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Challenges &

Opportunities in the Ever-Changing School

Bus Garage Automotive mechanics and technicians are in high demand for their service and safety

Written By Julie Metea T

John Rapp Owner

he increasing complexity of transportation has made the automotive technician one of the most technically

demanding occupations, as well as one of the most injury prone. Not only do modern school bus me- chanics have to continually learn new technology, they have to con- stantly practice safety, for the benefit of students and themselves. And that means staying out of harm’s way. The National Safety Council

reports that both transportation and repair-maintenance workers are ranked among the top five occu- pations with the largest number of workplace injuries that result in lost work days. In most cases, employ- ers lose workers to the three most common types of injury events: Overexertion, harmful contact with equipment and falls. With all workplace injuries esti-

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mated annually at 4.5 million in the U.S., workplace deaths are com- paratively low, at 5,000 annually, according to the NSC. Fatalities also do occur within school transporta- tion, even in the safest districts. The Pulaski County Special School District in Arkansas is rec- ognized in its community for top bus safety and security protocols. School bus inspections are con- ducted four times a day. Yet the district reported the death of a veteran mechanic who was hit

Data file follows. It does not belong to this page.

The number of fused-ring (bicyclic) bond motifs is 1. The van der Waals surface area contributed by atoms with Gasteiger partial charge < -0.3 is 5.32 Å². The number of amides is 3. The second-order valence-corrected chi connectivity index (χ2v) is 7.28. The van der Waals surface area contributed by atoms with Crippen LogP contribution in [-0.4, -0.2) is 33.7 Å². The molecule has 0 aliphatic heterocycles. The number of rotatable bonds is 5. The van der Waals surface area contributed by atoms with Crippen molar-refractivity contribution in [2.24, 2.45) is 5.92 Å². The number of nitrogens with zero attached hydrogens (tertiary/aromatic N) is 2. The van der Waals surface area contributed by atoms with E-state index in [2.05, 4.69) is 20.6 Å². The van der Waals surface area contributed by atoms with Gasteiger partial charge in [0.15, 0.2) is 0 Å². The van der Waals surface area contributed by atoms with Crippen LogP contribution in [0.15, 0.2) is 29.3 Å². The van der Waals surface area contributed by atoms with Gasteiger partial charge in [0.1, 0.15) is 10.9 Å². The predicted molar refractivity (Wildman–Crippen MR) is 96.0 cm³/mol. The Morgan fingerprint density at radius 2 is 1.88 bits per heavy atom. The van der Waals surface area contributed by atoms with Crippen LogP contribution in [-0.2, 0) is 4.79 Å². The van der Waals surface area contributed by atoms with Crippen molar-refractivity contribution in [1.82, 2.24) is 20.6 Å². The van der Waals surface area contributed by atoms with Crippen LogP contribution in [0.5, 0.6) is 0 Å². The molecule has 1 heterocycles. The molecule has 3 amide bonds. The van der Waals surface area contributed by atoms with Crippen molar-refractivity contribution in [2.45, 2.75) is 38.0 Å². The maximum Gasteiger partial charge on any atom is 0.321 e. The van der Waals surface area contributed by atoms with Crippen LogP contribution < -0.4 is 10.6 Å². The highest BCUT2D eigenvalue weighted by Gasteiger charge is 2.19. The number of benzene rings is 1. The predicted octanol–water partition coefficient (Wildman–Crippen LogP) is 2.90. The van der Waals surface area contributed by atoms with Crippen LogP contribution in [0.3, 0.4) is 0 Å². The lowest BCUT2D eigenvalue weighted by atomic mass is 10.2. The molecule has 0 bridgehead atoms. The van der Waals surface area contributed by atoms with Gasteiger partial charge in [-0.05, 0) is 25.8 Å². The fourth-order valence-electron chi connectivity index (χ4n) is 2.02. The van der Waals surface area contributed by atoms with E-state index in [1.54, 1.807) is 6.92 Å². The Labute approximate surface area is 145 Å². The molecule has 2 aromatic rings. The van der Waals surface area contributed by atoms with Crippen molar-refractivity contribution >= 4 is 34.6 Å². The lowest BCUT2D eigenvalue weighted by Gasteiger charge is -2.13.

18 School Transportation News • FEBRUARY 2019

and killed by the bus that he had pulled over to close a lift gate door that had swung open. When the mechanic closed this door, the air brake disengaged and the bus began rolling in neutral. It was the first school bus accident that resulted in a fatality for the district. The best defense against work- place incidents is a good offense. Governments and vehicle man- ufacturers have heavily invested into safety education and tech- nology training programs to keep employees safe. Through a new “Work to Zero”

initiative, the NSC aims to educate employers about new technological safety advancements, to reduce and ultimately eliminate preventable deaths in the workplace. A $500,000 grant from the Pittsburgh-based McElhattan Foundation promises to help NSC develop tools and resources for employers who want to integrate potentially life-saving technology and comprehensive reports. “Technology holds immense

promise when it comes to mitigat- ing human error. We are seeing this on our roadways, as our vehicles become more automated, and we can see it in our workplaces, too,” said Deborah Hersman, who last month concluded her tenure as NSC chief executive officer and president.

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